How To Handle Rejection As An Entrepreneur?

Hey Tamara here. I want to take a break on this beautiful day to answer another one of your fantastic questions. Before I do that, you know what I'm going to say, go check out our amazing partners over the Colorado Maker Hub, they've got an incredible amount of resources for garage tinkerers and that might be you, go do it, you won't regret it. Alright, so the question I got in is:

As an entrepreneur I'd like to know how to handle rejection.

How do inventors constantly invent things, get rejected, and then keep going in the hopes of finding the right thing?

Well I'm going to bounce a question back to you and ask, why is it rejection? I'm assuming you're saying when someone says no or someone doesn't like your idea, but I don't know that has to be rejection. I'd say that's actually a mind state that you need to work on. Here's the thing about it and here's how I look at it.

One no often means that there's another yes out there somewhere.

Someone telling me:

  • no... they don't want it
  • no... they won't distribute my product
  • no... they're shutting down my idea to me

That just means okay fine I gotta go look over here for something else as well.

You know I recently interviewed Tim Burke, who is the inventor of Super Rope Cinch and I would go check out the podcast I did with him you can get it on iTunes just type in The Shuuk and entrepreneur. And he said a couple things I thought were really important around this concept of rejection. He said, you know Tamara, a no today is just a point in time, that's it. It doesn't mean it's going to be a no tomorrow. So, when someone tells him no, he thinks great, I'm just going to reach out to you a month later, a year later, five years later. A no is just a point in time thing. I love that idea!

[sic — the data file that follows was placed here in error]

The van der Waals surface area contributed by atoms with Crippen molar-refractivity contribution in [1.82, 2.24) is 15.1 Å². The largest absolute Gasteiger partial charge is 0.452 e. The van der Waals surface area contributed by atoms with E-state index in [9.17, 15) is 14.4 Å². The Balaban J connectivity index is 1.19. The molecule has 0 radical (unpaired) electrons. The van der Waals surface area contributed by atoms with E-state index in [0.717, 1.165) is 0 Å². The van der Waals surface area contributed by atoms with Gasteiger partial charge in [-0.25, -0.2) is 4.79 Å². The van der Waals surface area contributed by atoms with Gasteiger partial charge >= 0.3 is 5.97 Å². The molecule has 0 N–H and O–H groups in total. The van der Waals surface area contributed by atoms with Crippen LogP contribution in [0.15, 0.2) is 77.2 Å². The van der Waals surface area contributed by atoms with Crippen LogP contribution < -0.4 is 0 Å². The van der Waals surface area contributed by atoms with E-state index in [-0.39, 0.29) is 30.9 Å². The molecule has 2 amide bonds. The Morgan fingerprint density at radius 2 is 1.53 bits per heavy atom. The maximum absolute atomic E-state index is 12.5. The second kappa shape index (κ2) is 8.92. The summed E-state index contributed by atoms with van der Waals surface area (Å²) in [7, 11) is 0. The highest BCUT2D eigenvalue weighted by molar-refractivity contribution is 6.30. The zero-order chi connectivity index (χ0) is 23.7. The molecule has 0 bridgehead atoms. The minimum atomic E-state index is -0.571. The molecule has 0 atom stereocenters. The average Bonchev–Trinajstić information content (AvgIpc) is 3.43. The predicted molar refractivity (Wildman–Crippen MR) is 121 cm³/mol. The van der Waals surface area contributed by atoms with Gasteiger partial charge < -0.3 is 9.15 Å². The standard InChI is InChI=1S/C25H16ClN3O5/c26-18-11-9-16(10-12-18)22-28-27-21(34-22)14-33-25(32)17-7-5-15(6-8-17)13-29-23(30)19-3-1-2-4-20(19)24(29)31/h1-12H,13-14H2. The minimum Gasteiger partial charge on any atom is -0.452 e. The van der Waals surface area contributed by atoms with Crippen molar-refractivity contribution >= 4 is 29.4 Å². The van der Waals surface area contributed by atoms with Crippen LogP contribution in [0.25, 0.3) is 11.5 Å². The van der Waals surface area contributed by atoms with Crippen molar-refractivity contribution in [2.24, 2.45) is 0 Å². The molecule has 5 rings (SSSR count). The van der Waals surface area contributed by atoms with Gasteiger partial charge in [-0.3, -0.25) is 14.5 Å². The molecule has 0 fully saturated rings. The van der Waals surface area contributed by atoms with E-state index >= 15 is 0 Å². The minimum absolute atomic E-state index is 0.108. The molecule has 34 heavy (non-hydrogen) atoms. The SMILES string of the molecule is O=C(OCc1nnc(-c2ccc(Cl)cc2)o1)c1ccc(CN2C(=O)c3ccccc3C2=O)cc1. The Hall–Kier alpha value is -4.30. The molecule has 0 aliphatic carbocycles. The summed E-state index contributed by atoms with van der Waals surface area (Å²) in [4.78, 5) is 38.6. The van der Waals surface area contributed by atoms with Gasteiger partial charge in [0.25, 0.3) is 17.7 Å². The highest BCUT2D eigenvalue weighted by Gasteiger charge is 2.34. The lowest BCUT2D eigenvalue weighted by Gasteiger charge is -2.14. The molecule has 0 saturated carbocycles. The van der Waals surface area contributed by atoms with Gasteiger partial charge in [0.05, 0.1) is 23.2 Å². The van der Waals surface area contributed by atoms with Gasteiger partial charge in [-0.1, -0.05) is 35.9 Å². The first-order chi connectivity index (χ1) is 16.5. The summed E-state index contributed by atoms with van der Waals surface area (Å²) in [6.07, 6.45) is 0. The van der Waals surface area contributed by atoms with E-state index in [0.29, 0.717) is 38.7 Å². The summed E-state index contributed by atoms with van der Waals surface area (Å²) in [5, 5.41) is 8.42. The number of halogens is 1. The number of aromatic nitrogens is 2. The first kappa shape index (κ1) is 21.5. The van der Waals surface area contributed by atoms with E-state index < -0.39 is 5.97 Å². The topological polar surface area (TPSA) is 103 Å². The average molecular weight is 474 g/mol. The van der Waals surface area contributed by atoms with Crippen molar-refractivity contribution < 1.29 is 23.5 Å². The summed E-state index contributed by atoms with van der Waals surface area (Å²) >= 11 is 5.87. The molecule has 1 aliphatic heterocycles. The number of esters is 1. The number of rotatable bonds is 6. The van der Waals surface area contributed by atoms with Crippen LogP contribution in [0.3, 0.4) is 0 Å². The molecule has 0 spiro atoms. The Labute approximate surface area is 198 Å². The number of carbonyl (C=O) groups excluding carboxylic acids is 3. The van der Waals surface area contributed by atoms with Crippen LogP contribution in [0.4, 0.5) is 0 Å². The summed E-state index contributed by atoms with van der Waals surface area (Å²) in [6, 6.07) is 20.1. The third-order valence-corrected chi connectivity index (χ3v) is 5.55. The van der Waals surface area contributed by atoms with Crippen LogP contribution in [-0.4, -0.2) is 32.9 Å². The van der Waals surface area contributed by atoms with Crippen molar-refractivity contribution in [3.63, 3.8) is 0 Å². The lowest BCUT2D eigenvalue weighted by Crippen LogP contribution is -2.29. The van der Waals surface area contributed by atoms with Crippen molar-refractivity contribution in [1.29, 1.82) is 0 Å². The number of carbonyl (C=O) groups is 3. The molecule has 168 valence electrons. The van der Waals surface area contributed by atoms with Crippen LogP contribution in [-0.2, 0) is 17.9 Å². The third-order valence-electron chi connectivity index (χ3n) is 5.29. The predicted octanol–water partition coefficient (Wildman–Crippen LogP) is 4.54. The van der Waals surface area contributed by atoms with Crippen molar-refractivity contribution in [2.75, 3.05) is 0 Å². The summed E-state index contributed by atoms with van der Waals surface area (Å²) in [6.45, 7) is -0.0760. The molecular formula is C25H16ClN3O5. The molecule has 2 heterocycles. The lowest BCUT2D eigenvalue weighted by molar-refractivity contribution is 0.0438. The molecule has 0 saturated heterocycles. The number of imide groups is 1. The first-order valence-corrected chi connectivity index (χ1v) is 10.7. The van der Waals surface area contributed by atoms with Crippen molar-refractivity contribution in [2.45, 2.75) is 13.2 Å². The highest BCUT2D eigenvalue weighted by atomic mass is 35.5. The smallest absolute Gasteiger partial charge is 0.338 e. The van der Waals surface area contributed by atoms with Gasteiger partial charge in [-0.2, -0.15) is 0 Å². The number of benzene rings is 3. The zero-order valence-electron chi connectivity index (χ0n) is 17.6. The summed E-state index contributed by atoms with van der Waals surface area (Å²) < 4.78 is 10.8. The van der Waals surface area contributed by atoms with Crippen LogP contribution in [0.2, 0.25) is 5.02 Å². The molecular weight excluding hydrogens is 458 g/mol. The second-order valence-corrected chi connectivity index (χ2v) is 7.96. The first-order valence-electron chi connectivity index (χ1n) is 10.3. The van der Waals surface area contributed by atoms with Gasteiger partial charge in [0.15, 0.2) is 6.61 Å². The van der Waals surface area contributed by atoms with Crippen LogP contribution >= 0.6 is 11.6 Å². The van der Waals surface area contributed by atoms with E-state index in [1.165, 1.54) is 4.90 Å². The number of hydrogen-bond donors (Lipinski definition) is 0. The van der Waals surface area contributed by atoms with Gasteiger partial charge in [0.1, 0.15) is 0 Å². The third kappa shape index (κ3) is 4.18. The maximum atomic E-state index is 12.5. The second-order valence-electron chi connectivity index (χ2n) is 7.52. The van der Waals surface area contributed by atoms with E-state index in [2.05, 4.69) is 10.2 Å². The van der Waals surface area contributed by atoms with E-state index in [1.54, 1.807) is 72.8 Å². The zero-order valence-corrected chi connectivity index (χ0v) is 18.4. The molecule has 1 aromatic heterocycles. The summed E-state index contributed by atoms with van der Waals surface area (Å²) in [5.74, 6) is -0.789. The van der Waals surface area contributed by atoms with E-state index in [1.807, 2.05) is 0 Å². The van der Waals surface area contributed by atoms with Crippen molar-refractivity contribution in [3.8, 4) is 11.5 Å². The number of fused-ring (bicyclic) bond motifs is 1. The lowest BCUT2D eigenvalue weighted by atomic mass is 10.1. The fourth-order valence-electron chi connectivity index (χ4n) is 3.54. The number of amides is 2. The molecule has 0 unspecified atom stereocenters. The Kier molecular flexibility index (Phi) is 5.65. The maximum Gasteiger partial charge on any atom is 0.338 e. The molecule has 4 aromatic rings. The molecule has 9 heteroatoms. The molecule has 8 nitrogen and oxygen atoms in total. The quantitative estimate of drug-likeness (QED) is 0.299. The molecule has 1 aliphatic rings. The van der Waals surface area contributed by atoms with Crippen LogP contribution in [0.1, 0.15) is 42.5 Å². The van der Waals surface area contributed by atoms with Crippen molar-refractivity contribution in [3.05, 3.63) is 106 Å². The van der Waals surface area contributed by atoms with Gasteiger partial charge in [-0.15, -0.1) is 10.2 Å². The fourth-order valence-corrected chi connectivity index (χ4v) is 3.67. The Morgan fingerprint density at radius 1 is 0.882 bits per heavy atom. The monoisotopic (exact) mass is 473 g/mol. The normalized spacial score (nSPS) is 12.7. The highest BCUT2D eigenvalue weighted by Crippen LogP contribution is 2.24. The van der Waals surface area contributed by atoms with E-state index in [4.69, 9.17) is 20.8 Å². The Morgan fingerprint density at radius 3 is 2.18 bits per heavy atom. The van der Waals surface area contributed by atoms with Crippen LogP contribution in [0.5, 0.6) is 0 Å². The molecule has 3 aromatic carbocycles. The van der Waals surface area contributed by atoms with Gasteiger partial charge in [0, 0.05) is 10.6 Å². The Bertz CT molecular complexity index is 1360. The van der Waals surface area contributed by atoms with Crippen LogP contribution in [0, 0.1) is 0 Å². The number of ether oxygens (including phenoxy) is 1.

So what I want you to think about and what I want everybody else out there thinking about who's may be afraid to bring something out there because of the this idea of rejection, of being shut down. Whether it's a product or a new process improvement for your company, whatever it is. The thing that I want you to think about is rejection is actually a mindset. If you start to think about it as its not rejection, it's just an opportunity to look elsewhere for the yes, your entire mind shift and your entire feeling around fear of getting your ideas out there will totally change.

For more ideas on bringing innovation to the marketplace check out this article HERE on LaunchStreet.


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